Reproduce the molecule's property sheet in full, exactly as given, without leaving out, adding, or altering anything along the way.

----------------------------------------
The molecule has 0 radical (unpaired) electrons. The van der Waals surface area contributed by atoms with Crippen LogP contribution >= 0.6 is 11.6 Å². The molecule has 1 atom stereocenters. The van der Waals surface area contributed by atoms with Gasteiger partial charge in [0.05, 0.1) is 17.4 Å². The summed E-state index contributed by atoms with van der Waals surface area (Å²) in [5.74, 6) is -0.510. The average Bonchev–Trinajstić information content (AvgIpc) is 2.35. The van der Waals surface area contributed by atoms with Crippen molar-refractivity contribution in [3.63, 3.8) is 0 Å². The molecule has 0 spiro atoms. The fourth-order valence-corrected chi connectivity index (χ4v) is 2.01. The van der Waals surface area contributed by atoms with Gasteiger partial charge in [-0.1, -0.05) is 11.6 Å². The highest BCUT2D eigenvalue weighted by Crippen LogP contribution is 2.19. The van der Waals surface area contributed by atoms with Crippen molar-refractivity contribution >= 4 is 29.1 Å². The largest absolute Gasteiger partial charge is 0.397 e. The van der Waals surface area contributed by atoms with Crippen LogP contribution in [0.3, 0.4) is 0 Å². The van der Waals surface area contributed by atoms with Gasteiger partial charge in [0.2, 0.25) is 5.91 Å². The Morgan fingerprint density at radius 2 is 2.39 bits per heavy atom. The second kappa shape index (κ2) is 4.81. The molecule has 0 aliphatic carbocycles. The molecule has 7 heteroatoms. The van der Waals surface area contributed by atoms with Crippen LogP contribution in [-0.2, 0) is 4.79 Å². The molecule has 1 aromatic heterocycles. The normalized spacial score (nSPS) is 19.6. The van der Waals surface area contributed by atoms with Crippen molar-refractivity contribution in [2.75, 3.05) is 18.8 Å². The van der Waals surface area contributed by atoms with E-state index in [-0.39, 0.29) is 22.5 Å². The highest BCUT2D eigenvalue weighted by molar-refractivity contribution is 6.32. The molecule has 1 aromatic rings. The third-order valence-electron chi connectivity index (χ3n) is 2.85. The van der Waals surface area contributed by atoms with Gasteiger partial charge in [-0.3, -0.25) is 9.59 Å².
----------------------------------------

The molecule has 0 radical (unpaired) electrons. The van der Waals surface area contributed by atoms with Crippen LogP contribution >= 0.6 is 11.6 Å². The molecule has 1 atom stereocenters. The van der Waals surface area contributed by atoms with Gasteiger partial charge in [0.05, 0.1) is 17.4 Å². The summed E-state index contributed by atoms with van der Waals surface area (Å²) in [5.74, 6) is -0.510. The average Bonchev–Trinajstić information content (AvgIpc) is 2.35. The van der Waals surface area contributed by atoms with Crippen molar-refractivity contribution in [3.63, 3.8) is 0 Å². The molecule has 0 spiro atoms. The fourth-order valence-corrected chi connectivity index (χ4v) is 2.01. The van der Waals surface area contributed by atoms with Gasteiger partial charge in [-0.1, -0.05) is 11.6 Å². The highest BCUT2D eigenvalue weighted by Crippen LogP contribution is 2.19. The van der Waals surface area contributed by atoms with Crippen molar-refractivity contribution >= 4 is 29.1 Å². The largest absolute Gasteiger partial charge is 0.397 e. The van der Waals surface area contributed by atoms with Crippen LogP contribution in [0.3, 0.4) is 0 Å². The van der Waals surface area contributed by atoms with Gasteiger partial charge in [0.2, 0.25) is 5.91 Å². The Morgan fingerprint density at radius 2 is 2.39 bits per heavy atom. The second kappa shape index (κ2) is 4.81. The molecule has 0 aliphatic carbocycles. The molecule has 7 heteroatoms. The van der Waals surface area contributed by atoms with Crippen LogP contribution in [-0.2, 0) is 4.79 Å². The molecule has 1 aromatic heterocycles. The normalized spacial score (nSPS) is 19.6. The van der Waals surface area contributed by atoms with Crippen molar-refractivity contribution in [2.75, 3.05) is 18.8 Å². The van der Waals surface area contributed by atoms with E-state index in [-0.39, 0.29) is 22.5 Å². The highest BCUT2D eigenvalue weighted by molar-refractivity contribution is 6.32. The molecule has 1 aromatic rings. The third-order valence-electron chi connectivity index (χ3n) is 2.85. The van der Waals surface area contributed by atoms with Gasteiger partial charge in [-0.3, -0.25) is 9.59 Å².